The Paycheck Protection Program (PPP) Just Got a Lot More Flexible - Paycheck
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The Paycheck Protection Program (PPP) Just Got a Lot More Flexible

  • Details of the new PPP Flexibility Act passed by Congress June 5th
  • What changes for business owners receiving  government aid?
  • What’s next for stimulus relief? 

Money doesn’t grow on trees, right? Well, apparently, that’s unless a global pandemic shuts down a roaring economy. In that case the government really has no choice but to print money out of thin air in order to keep millions of Americans on their feet. Now, this isn’t the same as having a “money tree” because this printed money comes with legislation. In its latest attempt to support the American economy at all costs, Congress just passed the Paycheck Protection Program Flexibility Act (PPPFA) in order to give business owners more flexibility on how they spend government aid, and if/when they must pay it back.

Congress already committed nearly $3 trillion to support local Paychecks, and this new amendment to the CARES act is the next step in ensuring small businesses are able to rehire the millions of Americans who are now unemployed.

Five ways the new Paycheck Protection Program Flexibility Act impacts business owners

  • Changes the minimum amount business owners must spend on payroll costs
  • Adds 16 weeks to the total coverage period 
  • Gives business owners more time to apply for full loan forgiveness 
  • Extends the loan maturity date from 2 years to 5 years
  • Gives businesses 6 more months to rehire employees to receive loan forgiveness 

The  CARES Act initially required business owners who received Paycheck Protection Program (PPP) funds to use at least 75% of the money on payroll costs in order to have the loan fully forgiven. Now, business owners are only required to use 60% of the funds on payroll costs in order to receive loan forgiveness. That leaves them 40% instead of 25% to use on things outside of payroll costs (like equipment, rent, interest on debt, operations, etc.)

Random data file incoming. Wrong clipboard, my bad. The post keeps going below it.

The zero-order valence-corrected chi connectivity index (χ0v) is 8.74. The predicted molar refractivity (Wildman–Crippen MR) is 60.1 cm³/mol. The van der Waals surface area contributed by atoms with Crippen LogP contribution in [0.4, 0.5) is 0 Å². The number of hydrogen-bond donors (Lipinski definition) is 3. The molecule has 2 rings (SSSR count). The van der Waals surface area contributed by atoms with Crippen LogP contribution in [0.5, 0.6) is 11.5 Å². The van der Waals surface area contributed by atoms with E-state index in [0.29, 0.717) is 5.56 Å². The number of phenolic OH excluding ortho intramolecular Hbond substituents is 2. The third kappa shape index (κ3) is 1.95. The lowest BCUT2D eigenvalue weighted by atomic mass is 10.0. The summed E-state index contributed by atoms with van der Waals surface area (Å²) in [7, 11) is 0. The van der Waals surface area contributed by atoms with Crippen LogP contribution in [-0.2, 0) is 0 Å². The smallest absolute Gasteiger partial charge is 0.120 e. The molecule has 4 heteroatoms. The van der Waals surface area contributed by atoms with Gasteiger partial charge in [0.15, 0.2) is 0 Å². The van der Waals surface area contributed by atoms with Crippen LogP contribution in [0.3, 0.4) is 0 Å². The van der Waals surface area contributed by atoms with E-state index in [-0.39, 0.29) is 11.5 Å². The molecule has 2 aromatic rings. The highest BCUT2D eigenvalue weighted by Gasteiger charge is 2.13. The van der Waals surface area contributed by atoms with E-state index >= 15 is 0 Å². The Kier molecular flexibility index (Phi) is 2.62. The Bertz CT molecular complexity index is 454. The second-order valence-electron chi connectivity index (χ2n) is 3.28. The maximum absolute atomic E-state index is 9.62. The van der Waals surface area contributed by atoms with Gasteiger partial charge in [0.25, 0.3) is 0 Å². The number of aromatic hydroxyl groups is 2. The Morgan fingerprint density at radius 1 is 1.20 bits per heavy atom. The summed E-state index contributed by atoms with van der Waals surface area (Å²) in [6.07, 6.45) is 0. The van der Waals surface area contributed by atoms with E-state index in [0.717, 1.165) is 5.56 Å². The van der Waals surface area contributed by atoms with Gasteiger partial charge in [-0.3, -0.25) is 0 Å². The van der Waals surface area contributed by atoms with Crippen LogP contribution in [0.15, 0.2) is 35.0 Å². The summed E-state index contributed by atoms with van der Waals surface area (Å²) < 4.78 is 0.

The PPPFA also extends the “covered period” from eight to 24 weeks. This extension gives entrepreneurs and small business owners a lot more time to qualify for partial or even full  forgiveness. Basically, the “coverage period” is the amount of time the business can use PPP funds before they must apply for loan forgiveness or begin paying back the loan. The extension to 24 weeks is particularly helpful for entrepreneurs in hospitality and retail because many of their businesses are still shuttered due to the COVID-19 lockdown. Note: the start date of the covered period still begins on the date of the first loan disbursement.

Additionally, the Flexibility Act allows businesses to apply for full loan forgiveness (if eligible) for up to 10 months after their coverage period ends. If the business doesn’t qualify or the owner doesn’t apply for loan forgiveness after 10 months, they will have to pay the loan back in full, plus interest and fees. Another amendment to the initial PPP law is that the total loan term is now five years instead of two years, which gives businesses a lot more time to pay back the government.    

one of the most important parts of the new PPFA legislation is that it gives businesses more time to rehire the employees they let go while at the same time still qualifying for loan forgiveness. This is important because Initially under the CARES Act, businesses receiving  PPP funds were eligible for loan forgiveness only if they kept all employees on payroll or if they rehired every laid off employee by June 30, 2020. However under the new Flexibility Act, business owners have until December 31, 2020 to rehire all employees and still qualify for loan forgiveness.

Who got the funds?

An ongoing part of the PPP debate is whether or not the government should tell us exactly who got loans. Some are concerned that the Treasury Department doesn’t actually know where all the money went because they left much of the leg work to the banks. Others say the information is “proprietary” and doesn’t need to be shared with the public. But Paychecks everywhere are wondering: if we taxpayers paid for the bill, why shouldn’t we know where the money went just like we do with all other taxpayer-funded bills? 

What’s next for stimulus relief?

The White House is seriously considering another round of stimulus checks that could come as early as July. Also, the Fed recently started buying corporate bonds as part of their ongoing plan to support financial markets. This could help buoy the recovering economy from any future instability.  But most importantly, Congress is already working up a fourth phase of government aid that will likely include both state and local aid, payroll tax waivers, a back-to-work bonus, and/or any combination of the long list of menu items the government has put together. At least for now, the PPPFA gives businesses more flexibility to get back to business as normal and hopefully it's a sign of good things to come!

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